What effect does this use/absence of rhyme have?
Types of Rhyme

Alliteration is the repetition of first letters/ sounds in words in order to create an effect, for example: "slow soft touch of spring".

  • Is alliteration used in place of or in addition to rhyme?

  • What effect does this have to the way the poem sounds?

  • Which words are used in alliteration?

Assonance is the repetition of a particular vowel sounds in words close to each other.

Consonance is the repetition of a particular consonant sound in words close to each other.

For poems containing alliteration, assonance or consonance, consider the following:

  • Whether the sounds are hard or soft, long or short.

  • How does this link with the meaning of the words or mood of the poem?

  • Does the poet emphasise particular sounds to create a certain effect?

Half Rhyme is when part of two or more words rhyme. For example meter and weather or cash and Kosh.

Full Rhyme is when all of the word rhymes. For example meter and heater or cash and flash.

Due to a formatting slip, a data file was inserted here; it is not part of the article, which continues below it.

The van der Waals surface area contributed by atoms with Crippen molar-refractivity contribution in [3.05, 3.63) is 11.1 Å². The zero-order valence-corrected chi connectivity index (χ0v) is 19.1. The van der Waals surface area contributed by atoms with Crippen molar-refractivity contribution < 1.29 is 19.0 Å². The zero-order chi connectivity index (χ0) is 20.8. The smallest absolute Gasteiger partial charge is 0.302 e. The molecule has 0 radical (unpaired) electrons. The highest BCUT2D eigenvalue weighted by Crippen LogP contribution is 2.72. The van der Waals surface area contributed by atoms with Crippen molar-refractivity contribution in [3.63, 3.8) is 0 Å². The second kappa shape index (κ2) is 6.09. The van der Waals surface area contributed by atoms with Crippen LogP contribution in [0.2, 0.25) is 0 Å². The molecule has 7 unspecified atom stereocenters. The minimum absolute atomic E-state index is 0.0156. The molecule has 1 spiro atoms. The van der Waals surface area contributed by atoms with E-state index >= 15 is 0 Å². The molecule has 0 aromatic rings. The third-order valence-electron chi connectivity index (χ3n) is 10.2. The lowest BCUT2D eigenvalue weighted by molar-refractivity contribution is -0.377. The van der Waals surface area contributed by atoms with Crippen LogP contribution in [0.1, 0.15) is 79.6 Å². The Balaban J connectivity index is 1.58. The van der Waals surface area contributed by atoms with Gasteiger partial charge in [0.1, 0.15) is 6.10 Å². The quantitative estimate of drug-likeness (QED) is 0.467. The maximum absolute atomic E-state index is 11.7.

Rhyme Scheme

Is rhyme used simply to attract the attention of the listener or does the poet want to draw attention to specific words?

Which words rhyme?
Has the poet chosen key words to rhyme thus drawing attention to the words? Or does he/she put rhyme in the middle of a sentence so that its purpose is to make the poem flow?
Are there lines which rhyme alongside those which don't? Why? Is there an irregular rhyme scheme?
How does the rhyme scheme influence the way the poem is read?

Make sure that you do this whenever writing about rhyme: NEVER just say what the rhyme scheme is - ALWAYS explain how it works and its effect.

Blank Verse

The Blank Verse form of poetry is most famously associated with the writing of Shakespeare. It uses an iambic pentameter but does not use rhyme.

Syllabic Verse

Lines in syllabic verse follow a strict syllable pattern. When you read a poem, count the number of syllables in each line. Do you notice a pattern? What effect does this create?

Free Verse